When Cherry Glazerr released their debut, Haxel Princess, in 2014, a common descriptor for the three-piece L.A. band was “cute.” Two-thirds of the members were high schoolers, after all, with most of the jangly, lo-fi rock songs on the album written when lead singer Clementine Creevy was 14. Their name was a funny riff on SoCal public news anchor Chery Glaser's name, and Creevy’s lyrics celebrated grilled cheese and backpacks with Powerpuff Girls patches. Their music, released on the power-pop and garage-rock-loving California label Burger Records, was charming but not particularly groundbreaking, with plenty of echoes of artists like Vivian Girls and Bleached.
Their new record, this month’s Apocalipstick, is certainly not cute. With two new band members in the mix, drummer Tabor Allen and multi-instrumentalist Sasami Ashworth, Cherry Glazerr fill the record with electrifying, slickly produced, ’70s-influenced rock. “I was a lone wolf!” Creevy shrieks over a twisty guitar riff on album opener “Told You I’d Be With the Guys,” sounding like she’s just punched through a wall. Indulgent solos and freaky synthesizers run rampant on the album, as the group lifts their once-twee sound to a higher plane of power pop and psychedelia.
Gone are the simple, noodling arrangements; in come walls of staticky synthesizers, heavy drums, and guitar on songs like “Sip O’ Poison” and “Humble Pro,” calling to mind The Runaways or Cheap Trick. Creevy’s vocals lend the songs a sweet-and-sour versatility throughout, often turning from a falsetto to a shrieky, Andy Partridge–esque bellow. On the trippy “Moon Dust,” which preaches the benefits of finding clarity via “mystical waves,” and “Nurse Ratched,” in which Creevy wails about how wild women can be, she fully inhabits the role of a rock star. On the album’s title track, the band confidently underlines its change in sound, gifting listeners with a two-minute jam session of grungy reverb and throbbing guitars.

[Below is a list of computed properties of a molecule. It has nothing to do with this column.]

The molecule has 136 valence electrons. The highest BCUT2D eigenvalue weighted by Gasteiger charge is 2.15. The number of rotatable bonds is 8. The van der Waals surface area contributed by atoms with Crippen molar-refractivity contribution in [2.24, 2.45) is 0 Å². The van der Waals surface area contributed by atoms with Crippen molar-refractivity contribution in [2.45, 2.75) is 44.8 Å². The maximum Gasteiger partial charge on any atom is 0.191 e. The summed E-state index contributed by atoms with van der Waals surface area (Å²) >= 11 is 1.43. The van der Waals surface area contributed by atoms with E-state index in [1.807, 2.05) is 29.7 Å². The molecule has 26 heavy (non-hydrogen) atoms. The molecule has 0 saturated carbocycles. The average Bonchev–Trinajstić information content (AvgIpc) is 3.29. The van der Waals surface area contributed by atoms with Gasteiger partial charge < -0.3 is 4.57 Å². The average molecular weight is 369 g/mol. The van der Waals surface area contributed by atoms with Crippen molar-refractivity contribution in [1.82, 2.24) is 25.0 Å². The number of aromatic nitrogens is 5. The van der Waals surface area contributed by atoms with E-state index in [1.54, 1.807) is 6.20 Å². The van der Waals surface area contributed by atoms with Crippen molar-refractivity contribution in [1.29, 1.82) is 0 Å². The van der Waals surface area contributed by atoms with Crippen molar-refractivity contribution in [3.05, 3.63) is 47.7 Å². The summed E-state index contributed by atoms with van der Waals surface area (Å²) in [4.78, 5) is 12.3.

Since Haxel Princess, Creevy has matured as a bandleader and a musician (as well as collaborating with Saint Laurent and holding down a part-time role in Amazon’s Transparent). The new album’s sound is that of a band that’s clearly invested in growing beyond the teenage buzz that first stuck to Cherry Glazerr — but it doesn’t mean Creevy’s abandoned all her jokester ways. “We wear our underpants three days in a row,” she sings on “Trash People,” a proud ode to being a sloppy gal. On “Instagratification,” she skewers validation-needy social media users, but not without implicating herself in the act: “I am an offender myself, I’m a hypocrite, at least I know it!” Creevy screeches. If anything, Apocalipstick could have used more moments like these. They let you hear Creevy’s personality and humor as a songwriter in a way that the rest of the album’s vague lyrics about drugs and rock and roll don’t.
With this album, Cherry Glazerr move fully past their origins as a solo project in Creevy’s bedroom and take a more prominent position in L.A.’s contemporary garage-rock scene — even if they’re still taking subtle cues from that same scene’s more established bands, like Thee Oh Sees and King Tuff. While the band still has more style than substance, Apocalipstick succeeds as a spirited sayonara to the cuteness that Cherry Glazerr made their name on.